The War theme continues on this, the second release from Tank’s comeback lineup, with ubiquitous gun-for-hire Doogie (Rainbow/Malmsteen/Schenker) White again adding a sheen of vocal sophistication to the band’s classic metal sound. White’s been around so long now that anything bearing his vocal imprint cannot immediately be dated. His voice straddles several decades of rock and metal transition, and that’s a distinct advantage for a band with a past. After 10 years in business, Tank ceased trading in 1989, only to start up again in 1997, with White replacing original vocalist, Algy Ward. In their original guise, as befitting the band name, their music was a melodic metal battlefield, full of unabashed, brazen power and steel reinforced riffs. This new iteration has toned things down, jettisoned all ballast and concentrated on the fundamentals.
So no, they don’t do anything new or spectacular, but what they do they do damn well. This is the stuff of Dio, Saxon and other practitioners of classic metal…compact, punchy and melodic. And although it veers toward melodrama, the album boasts a decent quotient of strong songs among its clarion calls and compassionate tales of the downtrodden. Politicised metal is an unusual commodity, and the so called ‘Arab Spring’ may not immediately come to mind as an ideal song subject, but the title track, ’War Nation’, opening the album – a little muddy in meaning perhaps – gets an emphatic yet sympathetic performance from White, turning it into a low key Cri de Coeur.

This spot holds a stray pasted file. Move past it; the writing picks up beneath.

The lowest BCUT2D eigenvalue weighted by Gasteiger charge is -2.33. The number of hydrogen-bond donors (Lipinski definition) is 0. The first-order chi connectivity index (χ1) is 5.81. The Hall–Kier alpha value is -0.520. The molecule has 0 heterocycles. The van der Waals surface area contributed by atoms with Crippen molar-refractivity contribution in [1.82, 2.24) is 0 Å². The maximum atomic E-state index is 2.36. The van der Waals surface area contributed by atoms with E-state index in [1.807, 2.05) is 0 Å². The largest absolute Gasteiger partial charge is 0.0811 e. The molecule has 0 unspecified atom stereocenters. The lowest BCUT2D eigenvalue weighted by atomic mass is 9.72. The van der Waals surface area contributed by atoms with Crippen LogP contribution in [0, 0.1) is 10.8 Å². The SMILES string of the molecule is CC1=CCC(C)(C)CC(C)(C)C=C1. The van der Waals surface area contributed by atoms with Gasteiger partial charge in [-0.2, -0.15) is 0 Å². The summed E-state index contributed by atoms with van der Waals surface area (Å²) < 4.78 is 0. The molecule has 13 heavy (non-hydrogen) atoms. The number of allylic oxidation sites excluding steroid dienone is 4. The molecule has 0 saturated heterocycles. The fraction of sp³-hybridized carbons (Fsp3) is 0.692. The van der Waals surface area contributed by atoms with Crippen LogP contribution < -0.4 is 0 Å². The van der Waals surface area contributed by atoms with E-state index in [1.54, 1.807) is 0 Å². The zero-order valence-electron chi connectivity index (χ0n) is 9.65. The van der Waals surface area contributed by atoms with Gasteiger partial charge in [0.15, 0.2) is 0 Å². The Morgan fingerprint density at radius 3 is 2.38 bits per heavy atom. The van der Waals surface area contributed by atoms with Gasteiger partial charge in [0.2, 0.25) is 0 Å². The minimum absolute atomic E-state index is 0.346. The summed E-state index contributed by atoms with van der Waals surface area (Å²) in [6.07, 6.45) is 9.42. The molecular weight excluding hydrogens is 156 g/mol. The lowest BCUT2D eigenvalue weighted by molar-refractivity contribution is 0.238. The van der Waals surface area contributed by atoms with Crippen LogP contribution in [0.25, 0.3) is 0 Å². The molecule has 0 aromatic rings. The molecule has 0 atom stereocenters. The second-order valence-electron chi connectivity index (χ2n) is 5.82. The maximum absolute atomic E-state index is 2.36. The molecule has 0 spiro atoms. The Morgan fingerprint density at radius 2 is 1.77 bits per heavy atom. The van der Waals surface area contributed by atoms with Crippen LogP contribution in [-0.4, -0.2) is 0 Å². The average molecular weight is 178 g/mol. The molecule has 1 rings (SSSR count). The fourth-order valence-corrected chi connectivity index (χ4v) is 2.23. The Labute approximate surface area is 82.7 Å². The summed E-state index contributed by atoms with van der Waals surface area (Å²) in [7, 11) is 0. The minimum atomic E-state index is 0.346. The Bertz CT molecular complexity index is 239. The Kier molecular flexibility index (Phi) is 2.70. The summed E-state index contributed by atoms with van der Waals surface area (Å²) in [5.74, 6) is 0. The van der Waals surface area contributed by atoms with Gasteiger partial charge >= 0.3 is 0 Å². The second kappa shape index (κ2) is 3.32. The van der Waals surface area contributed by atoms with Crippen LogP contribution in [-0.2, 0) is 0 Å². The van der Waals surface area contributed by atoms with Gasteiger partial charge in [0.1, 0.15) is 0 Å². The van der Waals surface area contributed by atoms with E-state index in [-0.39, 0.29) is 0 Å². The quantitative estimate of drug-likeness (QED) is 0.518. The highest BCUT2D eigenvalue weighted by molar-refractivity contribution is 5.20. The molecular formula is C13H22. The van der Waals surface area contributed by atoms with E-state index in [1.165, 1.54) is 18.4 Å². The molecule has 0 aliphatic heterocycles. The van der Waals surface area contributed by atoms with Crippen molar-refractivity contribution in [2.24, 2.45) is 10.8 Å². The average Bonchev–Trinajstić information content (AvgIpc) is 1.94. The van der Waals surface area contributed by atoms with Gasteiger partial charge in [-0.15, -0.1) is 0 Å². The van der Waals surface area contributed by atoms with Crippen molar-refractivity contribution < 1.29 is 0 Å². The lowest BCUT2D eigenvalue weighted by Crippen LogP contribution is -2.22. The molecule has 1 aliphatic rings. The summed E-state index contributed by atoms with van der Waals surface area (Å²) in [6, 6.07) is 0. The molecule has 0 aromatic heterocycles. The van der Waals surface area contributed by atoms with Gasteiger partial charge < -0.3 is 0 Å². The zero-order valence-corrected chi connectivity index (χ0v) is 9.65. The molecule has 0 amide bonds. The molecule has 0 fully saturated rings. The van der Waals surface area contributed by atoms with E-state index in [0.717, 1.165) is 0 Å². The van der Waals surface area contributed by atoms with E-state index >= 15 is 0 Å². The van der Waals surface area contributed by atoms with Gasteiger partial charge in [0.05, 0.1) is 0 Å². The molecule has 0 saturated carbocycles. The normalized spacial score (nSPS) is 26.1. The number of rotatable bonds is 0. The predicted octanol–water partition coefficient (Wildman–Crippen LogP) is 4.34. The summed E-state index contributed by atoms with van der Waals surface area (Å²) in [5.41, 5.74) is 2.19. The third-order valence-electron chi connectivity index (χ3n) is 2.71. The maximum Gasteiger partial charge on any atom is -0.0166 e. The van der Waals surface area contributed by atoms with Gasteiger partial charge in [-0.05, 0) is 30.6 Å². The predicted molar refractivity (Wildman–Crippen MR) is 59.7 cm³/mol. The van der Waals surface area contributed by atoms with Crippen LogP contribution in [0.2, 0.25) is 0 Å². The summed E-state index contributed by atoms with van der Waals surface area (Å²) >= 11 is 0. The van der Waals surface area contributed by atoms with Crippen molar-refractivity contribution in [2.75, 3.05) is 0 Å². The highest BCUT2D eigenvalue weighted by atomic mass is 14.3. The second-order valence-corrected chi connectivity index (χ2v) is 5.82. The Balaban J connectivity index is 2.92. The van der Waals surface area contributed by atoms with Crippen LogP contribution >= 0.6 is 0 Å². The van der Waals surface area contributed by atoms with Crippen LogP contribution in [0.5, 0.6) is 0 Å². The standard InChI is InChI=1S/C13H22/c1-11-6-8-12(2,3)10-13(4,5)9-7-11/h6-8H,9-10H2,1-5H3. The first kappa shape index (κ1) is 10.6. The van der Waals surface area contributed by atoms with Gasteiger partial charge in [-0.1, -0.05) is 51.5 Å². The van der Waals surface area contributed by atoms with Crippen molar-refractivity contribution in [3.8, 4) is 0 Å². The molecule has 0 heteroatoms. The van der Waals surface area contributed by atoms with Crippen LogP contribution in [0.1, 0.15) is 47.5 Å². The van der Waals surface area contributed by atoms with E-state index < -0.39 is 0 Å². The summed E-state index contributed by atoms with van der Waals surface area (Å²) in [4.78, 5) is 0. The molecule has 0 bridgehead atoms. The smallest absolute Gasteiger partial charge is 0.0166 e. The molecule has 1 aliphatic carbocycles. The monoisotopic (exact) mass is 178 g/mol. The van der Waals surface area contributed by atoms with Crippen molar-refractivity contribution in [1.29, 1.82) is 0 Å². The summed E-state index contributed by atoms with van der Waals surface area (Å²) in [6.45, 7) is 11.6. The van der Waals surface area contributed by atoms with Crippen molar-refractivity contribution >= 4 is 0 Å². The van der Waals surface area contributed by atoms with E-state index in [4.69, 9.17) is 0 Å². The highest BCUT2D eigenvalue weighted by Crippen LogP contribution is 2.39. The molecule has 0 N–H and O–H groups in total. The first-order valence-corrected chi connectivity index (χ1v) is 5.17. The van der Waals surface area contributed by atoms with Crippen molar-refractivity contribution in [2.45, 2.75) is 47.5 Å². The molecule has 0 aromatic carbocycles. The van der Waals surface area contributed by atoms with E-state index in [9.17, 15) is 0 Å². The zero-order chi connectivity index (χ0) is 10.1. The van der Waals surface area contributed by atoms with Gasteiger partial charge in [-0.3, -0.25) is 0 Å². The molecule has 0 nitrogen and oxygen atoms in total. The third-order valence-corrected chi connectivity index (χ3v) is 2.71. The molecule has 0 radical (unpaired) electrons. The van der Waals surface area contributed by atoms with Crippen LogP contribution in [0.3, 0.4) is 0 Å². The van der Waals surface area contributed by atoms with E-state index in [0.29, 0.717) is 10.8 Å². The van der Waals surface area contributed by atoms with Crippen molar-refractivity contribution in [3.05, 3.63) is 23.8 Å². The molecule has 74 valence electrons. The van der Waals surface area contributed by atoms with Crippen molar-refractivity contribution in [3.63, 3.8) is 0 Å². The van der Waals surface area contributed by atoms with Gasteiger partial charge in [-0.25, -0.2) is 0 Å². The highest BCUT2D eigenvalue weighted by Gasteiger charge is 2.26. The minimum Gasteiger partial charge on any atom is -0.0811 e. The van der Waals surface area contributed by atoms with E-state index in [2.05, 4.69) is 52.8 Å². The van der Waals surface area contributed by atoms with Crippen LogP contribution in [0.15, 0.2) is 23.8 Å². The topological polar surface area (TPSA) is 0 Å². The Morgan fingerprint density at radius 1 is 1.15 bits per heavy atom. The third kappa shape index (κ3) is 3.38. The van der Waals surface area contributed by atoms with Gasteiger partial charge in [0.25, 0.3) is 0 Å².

Nothing really ignites but almost everything smoulders satisfyingly. White’s wailing musical tones breathe fiery life into the glowing embers of the quasi religious ‘Hammer And Nails’ and the phantasmagoric ‘Dream In The Dark’, causing the odd spark to fly and fluttering flames to flicker.
Elsewhere – and too often – the album trips over ponderous passages of cliched lyrics and plodding rifferama…’welcome to my nightmare’ indeed. That said, White’s voice has matured and evolved subtly over the years, often adding a veneer of operatic grandeur to otherwise ordinary tracks – like ‘Dreamers’ and ‘Justice For All’ – carrying them triumphantly through the banality of the lyrics. And on classier stuff, like ‘Grace Of God’ (sounding remarkably like John Schlitt) and ‘Wings Of Heaven’ for example, he matches Mick Tucker’s and Cliff Evans’s swarming solos and lively, uncluttered riffs pound for pound, making the music soar.
All in all, ‘War Nation’ is a worthy addition to the Tank canon (sorry), but may struggle to recruit new fans.
Rated 6 out of 10